The University will participate with 10 other universities in an Early Adopters Program sponsored by the University Corporation for Advanced Internet Development (UCAID) with funding from the National Science Foundation (NSF). The Early Adopters will provide development and a test bed for deployment of middleware computing technologies, resulting in early implementation of important tools for campus networks, and a road map for other universities and colleges to follow in their middleware deployments.
The middleware, or middle layer, includes services such as identification, authentication, authorization, security and directory services. While invisible to users of computing networks, middleware is essential to the delivery and receipt of technology services.
The Early Adopters Program is designed to help campuses advance middleware computing technologies in preparation for the next generation of the Internet (Internet2) being developed for research and education purposes by participating universities and other supporters. UCAID, an Ann Arbor-based company, provides the organizational home for the Internet2 initiative.
The challenge before us is to deploy an interoperable set of core middleware that meets the needs of higher education, says Doug Van Houweling, UCAID president and CEO. The work of the 11 campuses in the Early Adopters Program in identifying viable deployment approaches and sharing best practices is vital to reaching this goal. We are pleased that the U-M will be actively contributing to this effort.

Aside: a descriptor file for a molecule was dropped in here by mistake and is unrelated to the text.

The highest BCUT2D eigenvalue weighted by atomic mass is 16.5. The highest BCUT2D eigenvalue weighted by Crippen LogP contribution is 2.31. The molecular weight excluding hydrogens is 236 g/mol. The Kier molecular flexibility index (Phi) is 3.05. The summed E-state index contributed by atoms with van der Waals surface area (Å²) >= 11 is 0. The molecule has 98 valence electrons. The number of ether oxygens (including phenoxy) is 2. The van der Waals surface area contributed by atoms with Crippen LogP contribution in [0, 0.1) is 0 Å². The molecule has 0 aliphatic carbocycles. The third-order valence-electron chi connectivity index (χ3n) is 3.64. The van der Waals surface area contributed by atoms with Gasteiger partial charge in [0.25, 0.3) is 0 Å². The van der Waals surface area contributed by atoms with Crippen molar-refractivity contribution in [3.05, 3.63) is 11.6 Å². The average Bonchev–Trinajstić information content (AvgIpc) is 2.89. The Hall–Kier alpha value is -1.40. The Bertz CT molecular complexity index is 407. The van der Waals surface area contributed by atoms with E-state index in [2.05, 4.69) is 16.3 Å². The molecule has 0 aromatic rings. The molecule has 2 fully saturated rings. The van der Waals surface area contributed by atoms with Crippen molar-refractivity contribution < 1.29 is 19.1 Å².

The Early Adopters status offers the University access to high-level technical support, an opportunity to establish national models of deployment, a forum for sharing experiences and best practices for implementation, and the ability to evaluate new tools and technologies. It also provides the University with the potential to use the tested middleware for other campus activities.
One of the purposes for participating in the Early Adopters Program is to strengthen our infrastructure and to provide a robust and secure information technology environment for faculty, staff and students at the U-M, says Josť-Marie Griffiths, university chief information officer. Our involvement will allow us early access to the advanced software we need to prepare the University community for a much more stable and secure computing environment. The program builds on the Universitys already strong history of development of directory services, smartcard technologies and secure video conferencing.
Universities participating in the Early Adopters Program were selected through a proposal process. They were evaluated on the strength of the campus commitment to pursue deployment of a core middleware infrastructure, and its readiness in related technical and policy areas. In addition to the U-M participants are Dartmouth College; Johns Hopkins University; Michigan Technological University; Tufts University; University of Hawaii; University of Maryland, Baltimore County; University of Memphis; University of Pittsburgh; University of Southern California; and University of Tennessee, Memphis.
To learn more about the Early Adopters Program, visit the Web at www.internet2.edu/middleware.